Ahrom Kim is a doctoral candidate in the Microbiology and Molecular Genetics program in MSU’s College of Natural Sciences. Ahrom is an international student from South Korea. She had early experiences in the United States during elementary school while she was here with her Father who was doing a Postdoctoral research. Her family moved back to Korea, but she always had the goal of coming back to the States for education. When she was in high school, she made that move by herself! She notes she applied to MSU because she wanted to attend a school with greater diversity. She said MSU was such a place “because the school is big but the majors are really specific”. After taking an immunology class, she fell in love with the subject and while she expected to go somewhere other than MSU, in the end, the familiarity with the place and the people won her over. “Graduate school is hard, so why make it harder on yourself,” she says.
Originally, Ahrom describes her participation in a Ph.D. program as aimed at “getting a degree and getting out for a job.” Ahrom’s father wanted her to go to medical school and when she decided that wasn’t the path for her, she was cut off financially. This meant that financial support was imperative for Ahrom. “I always thought I’d go work in to industry and make tons of money,” she said, but now Ahrom sees herself as an activist about diversity and education. She believes that people need to fight for the way that graduate students are treated during their programs, and the idea that research, not teaching, comes first – should be challenged.
During her undergraduate experience, Ahrom didn’t get the type of education that she expected. She learned quickly that personal interaction with the teacher was important especially in the face of large class sizes and lectures. When she got to her graduate program, she had already had teaching experience in Korea, and while her program required that she be a teaching assistant (TA), Ahrom thought of teaching as “time out of the lab”. “But it was a requirement and I was getting paid, so I thought I should do a good job,” she says. She used her likes and dislikes with TAs during her undergraduate to try and be the TA she had always wanted as a student. When people started telling her she was good at it, she started to feel rewarded in the work. “The more I [taught], the more I fell in love with the educational parts of [high education].”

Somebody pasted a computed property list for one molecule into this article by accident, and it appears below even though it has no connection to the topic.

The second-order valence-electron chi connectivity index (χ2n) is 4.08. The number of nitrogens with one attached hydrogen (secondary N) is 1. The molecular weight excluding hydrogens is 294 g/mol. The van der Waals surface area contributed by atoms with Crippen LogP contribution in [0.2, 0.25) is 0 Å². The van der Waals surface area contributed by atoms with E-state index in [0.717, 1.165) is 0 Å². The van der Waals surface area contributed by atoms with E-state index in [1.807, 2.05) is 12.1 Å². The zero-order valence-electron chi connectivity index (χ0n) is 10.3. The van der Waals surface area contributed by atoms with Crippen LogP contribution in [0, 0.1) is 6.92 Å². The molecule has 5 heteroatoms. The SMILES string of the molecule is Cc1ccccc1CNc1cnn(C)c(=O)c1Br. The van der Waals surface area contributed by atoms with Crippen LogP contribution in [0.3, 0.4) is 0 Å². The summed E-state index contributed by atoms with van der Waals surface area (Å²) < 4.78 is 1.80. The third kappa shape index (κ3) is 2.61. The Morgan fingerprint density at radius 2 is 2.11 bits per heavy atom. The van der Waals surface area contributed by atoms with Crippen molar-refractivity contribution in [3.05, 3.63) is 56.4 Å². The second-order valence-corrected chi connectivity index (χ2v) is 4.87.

Ahrom was a Future Academic Scholars in Teaching (FAST) Fellow which according to the program description, gives graduate students opportunities to have “mentored teaching experiences and to gain familiarity with materials on teaching and assessment techniques”. This supported Ahrom’s love of teaching and helped her learn how to integrate scholarship into her practice to have an informed teaching approach. Ahrom believes “teaching is how you recruit the researchers of the future,” and if people dislike teaching “it is because [they’re] doing it wrong.” Ahrom has accepted a lecturer position at Auburn University in Auburn, AL, where she will teach Immunology and Cell Biology.